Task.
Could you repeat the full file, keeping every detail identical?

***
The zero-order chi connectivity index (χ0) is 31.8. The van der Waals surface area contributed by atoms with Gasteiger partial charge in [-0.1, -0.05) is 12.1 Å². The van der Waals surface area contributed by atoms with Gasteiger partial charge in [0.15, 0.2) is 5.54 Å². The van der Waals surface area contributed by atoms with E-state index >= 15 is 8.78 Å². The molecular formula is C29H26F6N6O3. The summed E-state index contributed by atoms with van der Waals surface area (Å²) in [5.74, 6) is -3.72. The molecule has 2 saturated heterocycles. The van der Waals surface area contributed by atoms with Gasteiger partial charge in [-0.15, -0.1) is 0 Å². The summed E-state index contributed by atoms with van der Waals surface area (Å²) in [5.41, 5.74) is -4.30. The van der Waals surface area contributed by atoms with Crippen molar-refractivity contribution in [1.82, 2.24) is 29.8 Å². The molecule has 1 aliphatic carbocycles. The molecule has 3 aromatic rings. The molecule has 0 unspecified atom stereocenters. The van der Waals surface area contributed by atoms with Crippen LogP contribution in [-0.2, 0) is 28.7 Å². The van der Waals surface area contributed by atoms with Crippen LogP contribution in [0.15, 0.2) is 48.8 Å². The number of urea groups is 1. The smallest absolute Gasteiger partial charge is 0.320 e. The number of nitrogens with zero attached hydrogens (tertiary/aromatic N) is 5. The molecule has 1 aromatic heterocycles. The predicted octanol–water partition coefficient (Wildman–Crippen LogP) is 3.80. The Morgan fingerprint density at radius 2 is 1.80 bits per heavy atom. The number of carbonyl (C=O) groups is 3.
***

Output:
The zero-order chi connectivity index (χ0) is 31.8. The van der Waals surface area contributed by atoms with Gasteiger partial charge in [-0.1, -0.05) is 12.1 Å². The van der Waals surface area contributed by atoms with Gasteiger partial charge in [0.15, 0.2) is 5.54 Å². The van der Waals surface area contributed by atoms with E-state index >= 15 is 8.78 Å². The molecular formula is C29H26F6N6O3. The summed E-state index contributed by atoms with van der Waals surface area (Å²) in [5.74, 6) is -3.72. The molecule has 2 saturated heterocycles. The van der Waals surface area contributed by atoms with Gasteiger partial charge in [-0.15, -0.1) is 0 Å². The summed E-state index contributed by atoms with van der Waals surface area (Å²) in [5.41, 5.74) is -4.30. The van der Waals surface area contributed by atoms with Crippen molar-refractivity contribution in [1.82, 2.24) is 29.8 Å². The molecule has 1 aliphatic carbocycles. The molecule has 3 aromatic rings. The molecule has 0 unspecified atom stereocenters. The van der Waals surface area contributed by atoms with Crippen LogP contribution in [-0.2, 0) is 28.7 Å². The van der Waals surface area contributed by atoms with Crippen LogP contribution in [0.15, 0.2) is 48.8 Å². The number of urea groups is 1. The smallest absolute Gasteiger partial charge is 0.320 e. The number of nitrogens with zero attached hydrogens (tertiary/aromatic N) is 5. The molecule has 1 aromatic heterocycles. The predicted octanol–water partition coefficient (Wildman–Crippen LogP) is 3.80. The Morgan fingerprint density at radius 2 is 1.80 bits per heavy atom. The number of carbonyl (C=O) groups is 3.